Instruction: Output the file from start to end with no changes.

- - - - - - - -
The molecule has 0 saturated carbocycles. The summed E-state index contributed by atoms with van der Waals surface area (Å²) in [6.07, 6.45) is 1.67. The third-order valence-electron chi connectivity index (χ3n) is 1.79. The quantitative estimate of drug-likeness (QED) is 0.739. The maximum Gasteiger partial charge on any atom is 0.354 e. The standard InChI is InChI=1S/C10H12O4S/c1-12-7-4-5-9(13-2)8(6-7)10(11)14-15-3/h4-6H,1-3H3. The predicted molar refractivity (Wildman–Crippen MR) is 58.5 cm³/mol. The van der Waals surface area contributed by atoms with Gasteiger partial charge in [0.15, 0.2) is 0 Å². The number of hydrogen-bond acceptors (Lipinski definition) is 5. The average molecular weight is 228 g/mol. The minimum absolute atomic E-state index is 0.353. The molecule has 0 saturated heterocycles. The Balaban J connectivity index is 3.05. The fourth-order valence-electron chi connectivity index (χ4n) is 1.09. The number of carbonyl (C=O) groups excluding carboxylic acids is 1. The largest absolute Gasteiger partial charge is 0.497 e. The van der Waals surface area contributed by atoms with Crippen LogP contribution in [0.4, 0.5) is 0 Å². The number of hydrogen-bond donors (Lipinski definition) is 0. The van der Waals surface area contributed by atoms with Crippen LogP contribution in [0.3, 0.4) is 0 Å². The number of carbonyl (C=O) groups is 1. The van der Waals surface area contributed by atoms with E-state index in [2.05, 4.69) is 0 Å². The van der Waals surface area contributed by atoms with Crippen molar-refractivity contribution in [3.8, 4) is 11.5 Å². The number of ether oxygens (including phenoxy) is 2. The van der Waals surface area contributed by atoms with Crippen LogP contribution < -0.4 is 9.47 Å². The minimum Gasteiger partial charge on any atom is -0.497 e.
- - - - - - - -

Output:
The molecule has 0 saturated carbocycles. The summed E-state index contributed by atoms with van der Waals surface area (Å²) in [6.07, 6.45) is 1.67. The third-order valence-electron chi connectivity index (χ3n) is 1.79. The quantitative estimate of drug-likeness (QED) is 0.739. The maximum Gasteiger partial charge on any atom is 0.354 e. The standard InChI is InChI=1S/C10H12O4S/c1-12-7-4-5-9(13-2)8(6-7)10(11)14-15-3/h4-6H,1-3H3. The predicted molar refractivity (Wildman–Crippen MR) is 58.5 cm³/mol. The van der Waals surface area contributed by atoms with Gasteiger partial charge in [0.15, 0.2) is 0 Å². The number of hydrogen-bond acceptors (Lipinski definition) is 5. The average molecular weight is 228 g/mol. The minimum absolute atomic E-state index is 0.353. The molecule has 0 saturated heterocycles. The Balaban J connectivity index is 3.05. The fourth-order valence-electron chi connectivity index (χ4n) is 1.09. The number of carbonyl (C=O) groups excluding carboxylic acids is 1. The largest absolute Gasteiger partial charge is 0.497 e. The van der Waals surface area contributed by atoms with Crippen LogP contribution in [0.4, 0.5) is 0 Å². The number of hydrogen-bond donors (Lipinski definition) is 0. The van der Waals surface area contributed by atoms with Crippen LogP contribution in [0.3, 0.4) is 0 Å². The number of carbonyl (C=O) groups is 1. The van der Waals surface area contributed by atoms with E-state index in [2.05, 4.69) is 0 Å². The van der Waals surface area contributed by atoms with Crippen molar-refractivity contribution in [3.8, 4) is 11.5 Å². The number of ether oxygens (including phenoxy) is 2. The van der Waals surface area contributed by atoms with Crippen LogP contribution < -0.4 is 9.47 Å². The minimum Gasteiger partial charge on any atom is -0.497 e.